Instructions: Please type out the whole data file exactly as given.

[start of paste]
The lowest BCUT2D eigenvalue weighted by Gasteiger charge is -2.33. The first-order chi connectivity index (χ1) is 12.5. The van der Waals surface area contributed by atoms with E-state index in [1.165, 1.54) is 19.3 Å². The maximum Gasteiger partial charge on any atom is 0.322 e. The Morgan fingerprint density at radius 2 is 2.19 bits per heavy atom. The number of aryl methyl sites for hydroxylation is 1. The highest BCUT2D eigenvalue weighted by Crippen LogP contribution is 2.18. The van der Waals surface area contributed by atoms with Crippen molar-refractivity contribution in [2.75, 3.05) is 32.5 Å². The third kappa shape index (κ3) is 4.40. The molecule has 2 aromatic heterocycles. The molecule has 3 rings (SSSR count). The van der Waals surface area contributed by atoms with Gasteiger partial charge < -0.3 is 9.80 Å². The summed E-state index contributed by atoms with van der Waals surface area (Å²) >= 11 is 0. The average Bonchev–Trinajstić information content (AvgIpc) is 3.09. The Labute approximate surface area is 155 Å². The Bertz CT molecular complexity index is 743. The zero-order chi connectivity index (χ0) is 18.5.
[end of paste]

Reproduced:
The lowest BCUT2D eigenvalue weighted by Gasteiger charge is -2.33. The first-order chi connectivity index (χ1) is 12.5. The van der Waals surface area contributed by atoms with E-state index in [1.165, 1.54) is 19.3 Å². The maximum Gasteiger partial charge on any atom is 0.322 e. The Morgan fingerprint density at radius 2 is 2.19 bits per heavy atom. The number of aryl methyl sites for hydroxylation is 1. The highest BCUT2D eigenvalue weighted by Crippen LogP contribution is 2.18. The van der Waals surface area contributed by atoms with Crippen molar-refractivity contribution in [2.75, 3.05) is 32.5 Å². The third kappa shape index (κ3) is 4.40. The molecule has 2 aromatic heterocycles. The molecule has 3 rings (SSSR count). The van der Waals surface area contributed by atoms with Gasteiger partial charge < -0.3 is 9.80 Å². The summed E-state index contributed by atoms with van der Waals surface area (Å²) >= 11 is 0. The average Bonchev–Trinajstić information content (AvgIpc) is 3.09. The Labute approximate surface area is 155 Å². The Bertz CT molecular complexity index is 743. The zero-order chi connectivity index (χ0) is 18.5.